Intended for healthcare professionals

Practice A Patient’s Journey

Sir Karl Popper, swans, and the general practitioner

BMJ 2011; 343 doi: https://doi.org/10.1136/bmj.d5469 (Published 03 October 2011) Cite this as: BMJ 2011;343:d5469

Making the right diagnosis - Critical thinking skills needed

The author's initial journey as a patient is highly regrettable.(1) He is certainly right to point out 'confirmation bias' as an important error in medical decision making. But there are two issues that need separating: getting the medical assessment right and then, based on the facts available, the process of clinical decision making.

Mr Berghmans' general practitioner did not follow the 'ground rules' of how a patient's assessment should be carried out, as pointed out by previous respondents (e.g. patient not examined, Red Flags ignored). This makes it much more likely to come to the wrong diagnosis and get subsequent decisions, regarding the investigations and management needed, wrong as well.

But even without breaking those 'ground rules' doctors can make the wrong decisions. As Vincent Charles points out in his book 'Patient Safety' : "Doctors and nurses and other health care staff receive almost no training in decision making" and "a distinction has to be made between the content of decision making and the process....how best to make decisions ".(2) In my experience this is certainly true for the generation of doctors I trained with.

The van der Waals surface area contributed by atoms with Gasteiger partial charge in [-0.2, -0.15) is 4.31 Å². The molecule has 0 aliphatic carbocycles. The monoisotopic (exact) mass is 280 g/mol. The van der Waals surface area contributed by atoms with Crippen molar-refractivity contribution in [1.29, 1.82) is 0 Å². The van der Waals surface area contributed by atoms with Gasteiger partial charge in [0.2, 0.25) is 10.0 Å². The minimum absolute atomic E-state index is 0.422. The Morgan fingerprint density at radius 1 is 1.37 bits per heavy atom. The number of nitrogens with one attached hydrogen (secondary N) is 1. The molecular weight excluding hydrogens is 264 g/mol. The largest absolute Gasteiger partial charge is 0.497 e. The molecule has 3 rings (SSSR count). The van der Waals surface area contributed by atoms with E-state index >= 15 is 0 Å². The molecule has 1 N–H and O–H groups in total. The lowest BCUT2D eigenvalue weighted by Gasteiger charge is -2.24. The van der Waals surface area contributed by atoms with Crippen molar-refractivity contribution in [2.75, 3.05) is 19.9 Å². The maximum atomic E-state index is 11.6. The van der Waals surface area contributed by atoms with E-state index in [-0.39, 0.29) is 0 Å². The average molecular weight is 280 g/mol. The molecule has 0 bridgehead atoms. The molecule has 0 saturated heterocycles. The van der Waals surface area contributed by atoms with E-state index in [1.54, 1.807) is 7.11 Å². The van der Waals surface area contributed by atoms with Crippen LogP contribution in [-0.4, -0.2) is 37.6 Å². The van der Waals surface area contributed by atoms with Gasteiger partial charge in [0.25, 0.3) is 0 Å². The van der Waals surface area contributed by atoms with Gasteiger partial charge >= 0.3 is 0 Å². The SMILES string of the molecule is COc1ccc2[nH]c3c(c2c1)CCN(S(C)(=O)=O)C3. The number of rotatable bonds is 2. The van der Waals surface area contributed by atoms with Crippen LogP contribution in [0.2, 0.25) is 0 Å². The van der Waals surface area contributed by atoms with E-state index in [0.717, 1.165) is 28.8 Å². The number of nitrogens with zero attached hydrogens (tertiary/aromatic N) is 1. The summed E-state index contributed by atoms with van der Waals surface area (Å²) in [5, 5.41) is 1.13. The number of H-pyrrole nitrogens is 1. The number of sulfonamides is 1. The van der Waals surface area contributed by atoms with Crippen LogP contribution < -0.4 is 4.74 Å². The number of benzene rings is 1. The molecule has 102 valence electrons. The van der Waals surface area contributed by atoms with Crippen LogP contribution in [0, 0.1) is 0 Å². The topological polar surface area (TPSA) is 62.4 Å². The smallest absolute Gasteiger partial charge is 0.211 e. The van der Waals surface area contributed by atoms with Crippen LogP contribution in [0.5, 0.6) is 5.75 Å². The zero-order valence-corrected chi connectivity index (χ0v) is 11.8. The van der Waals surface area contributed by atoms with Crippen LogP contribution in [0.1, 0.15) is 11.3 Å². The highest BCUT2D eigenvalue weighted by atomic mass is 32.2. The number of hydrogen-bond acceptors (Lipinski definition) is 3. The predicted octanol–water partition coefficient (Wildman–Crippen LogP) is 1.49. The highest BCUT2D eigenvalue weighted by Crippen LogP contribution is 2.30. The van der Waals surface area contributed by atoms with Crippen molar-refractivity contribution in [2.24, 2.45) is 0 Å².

What is needed for good decision-making in medicine? Certainly some of the following: 1) Information = facts (these can be elucidated by concise but complete medical history and physical examination), 2) time, 3) alertness, 4) critical thinking skills. In bad decision making the following thought processes have been known to be dominant: 1) group think, 2) confirmation bias, 3) preconception/first impression bias (=relying on intuition) and other factors, that can be found in the very noteworthy chapter 'Critical thinking and reasoning in Emergency Medicine' of the book 'Patient Safety in Emergency Medicine' by Croskerry et al.(3)

Mr Berghmans writes "Doctor's and in particular GPs, should always bear in mind the fallibility of their assumptions". This is the point I am trying to make: good clinical decision making should not be based on assumptions, but as much as possible on facts. An important critical thinking skill is being able to pause and consider the question: Do I assume here, or is this a fact, on which I base my decision/diagnosis?

References 1. Berghmans R, Schouten HC. Sir Karl Popper, swans and the general practitioner. BMJ 2011;343:d5469.

2. Vincent Charles. Patient Safety. Oxford: BMJ Books, Wiley- Blackwell 2010, 2nd edition.

3. Croskerry P, Cosby KS, Schenkel SM, Wears R. Patient Safety in Emergency Medicine. Philadelphia: Lippincott Williams&Wilkins 2009.

Competing interests: None declared

Competing interests: No competing interests

06 November 2011